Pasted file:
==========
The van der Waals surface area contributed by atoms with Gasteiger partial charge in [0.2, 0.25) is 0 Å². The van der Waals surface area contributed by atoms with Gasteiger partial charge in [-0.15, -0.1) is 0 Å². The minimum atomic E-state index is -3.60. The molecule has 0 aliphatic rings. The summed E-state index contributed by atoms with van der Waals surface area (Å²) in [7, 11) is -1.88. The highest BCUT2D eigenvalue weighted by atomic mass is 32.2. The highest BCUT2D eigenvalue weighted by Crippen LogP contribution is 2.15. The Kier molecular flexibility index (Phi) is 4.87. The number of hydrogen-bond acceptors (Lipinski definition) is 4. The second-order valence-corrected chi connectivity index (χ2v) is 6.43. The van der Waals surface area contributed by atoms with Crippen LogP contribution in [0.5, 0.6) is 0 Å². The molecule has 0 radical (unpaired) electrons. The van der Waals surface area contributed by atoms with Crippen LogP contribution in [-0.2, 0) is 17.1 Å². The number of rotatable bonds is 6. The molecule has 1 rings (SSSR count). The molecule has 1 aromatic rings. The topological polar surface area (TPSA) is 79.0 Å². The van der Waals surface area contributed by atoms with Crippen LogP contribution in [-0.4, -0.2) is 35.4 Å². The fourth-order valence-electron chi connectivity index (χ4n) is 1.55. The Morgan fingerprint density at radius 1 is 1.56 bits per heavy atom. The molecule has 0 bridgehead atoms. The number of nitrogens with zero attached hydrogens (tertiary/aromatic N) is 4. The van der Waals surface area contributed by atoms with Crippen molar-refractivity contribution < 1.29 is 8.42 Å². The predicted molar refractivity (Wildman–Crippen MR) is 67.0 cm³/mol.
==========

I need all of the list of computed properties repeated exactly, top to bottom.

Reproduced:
The van der Waals surface area contributed by atoms with Gasteiger partial charge in [0.2, 0.25) is 0 Å². The van der Waals surface area contributed by atoms with Gasteiger partial charge in [-0.15, -0.1) is 0 Å². The minimum atomic E-state index is -3.60. The molecule has 0 aliphatic rings. The summed E-state index contributed by atoms with van der Waals surface area (Å²) in [7, 11) is -1.88. The highest BCUT2D eigenvalue weighted by atomic mass is 32.2. The highest BCUT2D eigenvalue weighted by Crippen LogP contribution is 2.15. The Kier molecular flexibility index (Phi) is 4.87. The number of hydrogen-bond acceptors (Lipinski definition) is 4. The second-order valence-corrected chi connectivity index (χ2v) is 6.43. The van der Waals surface area contributed by atoms with Crippen LogP contribution in [0.5, 0.6) is 0 Å². The molecule has 0 radical (unpaired) electrons. The van der Waals surface area contributed by atoms with Crippen LogP contribution in [-0.2, 0) is 17.1 Å². The number of rotatable bonds is 6. The molecule has 1 rings (SSSR count). The molecule has 1 aromatic rings. The topological polar surface area (TPSA) is 79.0 Å². The van der Waals surface area contributed by atoms with Crippen LogP contribution in [-0.4, -0.2) is 35.4 Å². The fourth-order valence-electron chi connectivity index (χ4n) is 1.55. The Morgan fingerprint density at radius 1 is 1.56 bits per heavy atom. The molecule has 0 bridgehead atoms. The number of nitrogens with zero attached hydrogens (tertiary/aromatic N) is 4. The van der Waals surface area contributed by atoms with Crippen molar-refractivity contribution < 1.29 is 8.42 Å². The predicted molar refractivity (Wildman–Crippen MR) is 67.0 cm³/mol.